Review by Stephanie Lee
In fair Melbourne where we lay our scene, opening night of the award-winning show The Will To Be is performed by creator and co-producer Mark Salvestro at the La Mama Courthouse Theatre. It is Shakespeare, it is queer, and it is such an engaging story that it will have you hooked on Salvestro’s every last word.
Interlaced with quotes from Shakespeare’s classics, the plot of the show follows William O’Halloran, a Junior University Lecturer that has just been dismissed from his probationary teaching position. Set in 1962 Australia, when homosexuality was illegal, the work explores queer history, societal treatment of homosexuality and forbidden romance. As Will packs up his office, he takes the audience on a trip down memory lane, explaining the events leading up to his dismissal and reflecting on his experiences with love.
Mark Salvestro, as a charmingly dorky William O’Halloran, is so compelling and a master of storytelling that you will be lost in the world of the show. Successfully building an emotional connection to the audience with his earnest and deeply empathetic portrayal of his character’s suffering, Salvestro is a delight to watch perform. His use of the middle and far gaze throughout the flashbacks, effectively creates the invisible presence of other people and pulls the audience into those intimate moments with him.
The staging of the play is simply Salvestro, a desk, a chair, a coat rack and a shelf- all with a few items on them. However, the minimalistic set designed by Carmody Nicol works greatly to Salvestro’s advantage, as it allows him to carefully manipulate the space to continually change time and location throughout the show.
Assisting his shifts in between reminiscing and the reality of the present moment are the clear and effective changes in lighting designed by Lachlan McLean. The two different lighting positions- one focusing the light more towards upstage right and the other focusing the light on the centre of the stage- help the audience follow the constant fading in and out of memory without having to mark the changes verbally.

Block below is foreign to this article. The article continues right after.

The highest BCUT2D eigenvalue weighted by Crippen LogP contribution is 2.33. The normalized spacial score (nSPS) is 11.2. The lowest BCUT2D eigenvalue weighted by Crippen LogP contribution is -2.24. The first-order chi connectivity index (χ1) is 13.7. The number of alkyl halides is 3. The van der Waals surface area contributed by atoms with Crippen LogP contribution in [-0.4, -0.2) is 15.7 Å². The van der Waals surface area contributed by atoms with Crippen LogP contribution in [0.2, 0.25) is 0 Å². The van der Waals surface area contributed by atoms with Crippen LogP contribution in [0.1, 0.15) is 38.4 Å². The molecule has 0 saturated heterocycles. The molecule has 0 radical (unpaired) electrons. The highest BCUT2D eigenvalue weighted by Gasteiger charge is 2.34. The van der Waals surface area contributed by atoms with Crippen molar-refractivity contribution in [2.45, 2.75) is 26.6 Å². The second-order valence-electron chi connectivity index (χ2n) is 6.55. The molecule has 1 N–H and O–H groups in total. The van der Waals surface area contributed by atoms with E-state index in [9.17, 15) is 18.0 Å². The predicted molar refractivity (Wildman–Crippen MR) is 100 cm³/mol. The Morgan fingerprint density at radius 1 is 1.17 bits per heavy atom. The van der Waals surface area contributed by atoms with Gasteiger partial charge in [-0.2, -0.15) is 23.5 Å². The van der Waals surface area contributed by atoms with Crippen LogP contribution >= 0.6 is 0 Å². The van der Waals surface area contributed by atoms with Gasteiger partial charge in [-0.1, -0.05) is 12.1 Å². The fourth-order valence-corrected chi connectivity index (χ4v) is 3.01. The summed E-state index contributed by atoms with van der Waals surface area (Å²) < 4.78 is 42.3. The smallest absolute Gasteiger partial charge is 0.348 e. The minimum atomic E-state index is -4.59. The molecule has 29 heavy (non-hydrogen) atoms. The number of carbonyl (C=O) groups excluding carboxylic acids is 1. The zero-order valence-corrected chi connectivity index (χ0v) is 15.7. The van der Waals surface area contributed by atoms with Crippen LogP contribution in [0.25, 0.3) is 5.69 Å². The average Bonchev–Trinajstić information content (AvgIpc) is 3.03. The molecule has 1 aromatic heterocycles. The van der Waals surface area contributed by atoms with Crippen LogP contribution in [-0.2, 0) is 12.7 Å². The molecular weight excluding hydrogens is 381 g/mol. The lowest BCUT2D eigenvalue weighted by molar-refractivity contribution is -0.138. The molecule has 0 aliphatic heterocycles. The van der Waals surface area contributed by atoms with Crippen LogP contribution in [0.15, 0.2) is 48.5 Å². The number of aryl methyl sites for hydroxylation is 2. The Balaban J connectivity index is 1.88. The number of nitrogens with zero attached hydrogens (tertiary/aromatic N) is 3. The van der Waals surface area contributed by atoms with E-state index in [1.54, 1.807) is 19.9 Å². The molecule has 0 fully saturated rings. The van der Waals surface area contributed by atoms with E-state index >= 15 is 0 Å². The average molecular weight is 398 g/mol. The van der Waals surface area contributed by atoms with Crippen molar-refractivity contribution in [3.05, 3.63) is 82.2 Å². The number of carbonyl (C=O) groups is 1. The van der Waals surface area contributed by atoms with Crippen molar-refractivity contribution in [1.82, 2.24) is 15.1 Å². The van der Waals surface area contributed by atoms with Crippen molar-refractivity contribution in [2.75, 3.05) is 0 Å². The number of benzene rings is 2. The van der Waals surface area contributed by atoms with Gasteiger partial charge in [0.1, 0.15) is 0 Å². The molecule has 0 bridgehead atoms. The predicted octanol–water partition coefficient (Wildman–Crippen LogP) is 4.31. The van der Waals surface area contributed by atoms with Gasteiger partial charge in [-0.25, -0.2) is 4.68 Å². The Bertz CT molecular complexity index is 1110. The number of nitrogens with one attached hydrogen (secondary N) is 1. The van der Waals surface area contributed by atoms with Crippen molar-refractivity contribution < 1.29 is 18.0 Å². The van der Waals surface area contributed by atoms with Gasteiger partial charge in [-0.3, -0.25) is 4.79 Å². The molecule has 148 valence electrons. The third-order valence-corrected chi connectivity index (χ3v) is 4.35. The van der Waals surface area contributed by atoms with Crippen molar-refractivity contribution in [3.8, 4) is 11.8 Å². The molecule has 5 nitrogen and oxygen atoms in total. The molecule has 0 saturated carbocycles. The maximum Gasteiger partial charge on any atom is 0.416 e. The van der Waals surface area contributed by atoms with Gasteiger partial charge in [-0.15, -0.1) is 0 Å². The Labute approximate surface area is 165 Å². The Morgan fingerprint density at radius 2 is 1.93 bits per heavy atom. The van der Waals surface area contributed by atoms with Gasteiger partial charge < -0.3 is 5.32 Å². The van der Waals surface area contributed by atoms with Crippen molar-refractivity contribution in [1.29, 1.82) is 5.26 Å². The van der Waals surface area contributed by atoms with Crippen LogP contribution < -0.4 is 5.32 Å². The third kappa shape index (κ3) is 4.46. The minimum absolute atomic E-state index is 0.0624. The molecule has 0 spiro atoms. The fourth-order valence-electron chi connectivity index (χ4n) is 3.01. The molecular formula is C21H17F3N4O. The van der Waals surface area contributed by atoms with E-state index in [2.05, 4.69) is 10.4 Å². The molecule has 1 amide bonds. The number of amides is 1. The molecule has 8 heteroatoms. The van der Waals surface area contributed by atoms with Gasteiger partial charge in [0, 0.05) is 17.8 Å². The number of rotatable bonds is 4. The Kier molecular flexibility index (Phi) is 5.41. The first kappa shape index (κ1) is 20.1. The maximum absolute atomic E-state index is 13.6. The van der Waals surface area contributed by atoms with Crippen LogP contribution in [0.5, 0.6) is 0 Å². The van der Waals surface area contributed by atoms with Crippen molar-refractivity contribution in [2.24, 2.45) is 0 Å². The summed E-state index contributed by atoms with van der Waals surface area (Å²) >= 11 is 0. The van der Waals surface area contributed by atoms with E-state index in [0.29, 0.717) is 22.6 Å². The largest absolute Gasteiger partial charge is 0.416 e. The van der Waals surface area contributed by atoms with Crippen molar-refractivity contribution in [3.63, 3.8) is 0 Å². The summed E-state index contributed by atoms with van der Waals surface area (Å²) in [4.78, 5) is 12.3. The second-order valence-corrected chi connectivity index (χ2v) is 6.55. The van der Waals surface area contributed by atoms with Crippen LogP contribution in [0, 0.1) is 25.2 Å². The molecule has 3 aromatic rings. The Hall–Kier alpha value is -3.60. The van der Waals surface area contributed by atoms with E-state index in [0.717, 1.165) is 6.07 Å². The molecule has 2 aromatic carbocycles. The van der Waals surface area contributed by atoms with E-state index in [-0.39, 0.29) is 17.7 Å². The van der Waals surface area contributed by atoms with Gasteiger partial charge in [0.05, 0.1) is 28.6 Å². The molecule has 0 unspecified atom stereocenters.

Similarly, the intricate props scattered around the desk and shelf not only add personality to the set but also help engage the audience when Salvestro moves them around and packs them up into his box throughout his long monologues.
The props, set and costume also effectively add to the aesthetic of the show by clearly situating the action in Australia during the 60s, and the personal touch of graduate certificates and suit jackets give a University office feel.
Although I was not instantly sold on the Shakespeare quotes at the start of the show because they felt a little clunky amongst the modern English, as the performance progressed I felt they added a unique layer of personality to William that would be lost without them.
For instance, the ending of the show is a St Crispin’s Day moment call to arms. Despite the fact that it would appear odd at the start of the show, by the end you are so immersed in this world of a Shakespeare lover that it seems like the only fitting words for William to rally the queers in his fight against injustice.
However, this show is not just a slice of LGBTQA+ history, or a modern Shakespeare adaption of Romeo and Juliet, it is a deeply personal story about one man’s heartbreaking search for true love and society’s intent on destroying it once he has found it. It will make you laugh, think and possibly even cry.
The Will To Be is around until this Friday 23rd of April as a part of the Midsumma festival and if you are asking yourself to watch or not to watch… The answer is definitely to watch!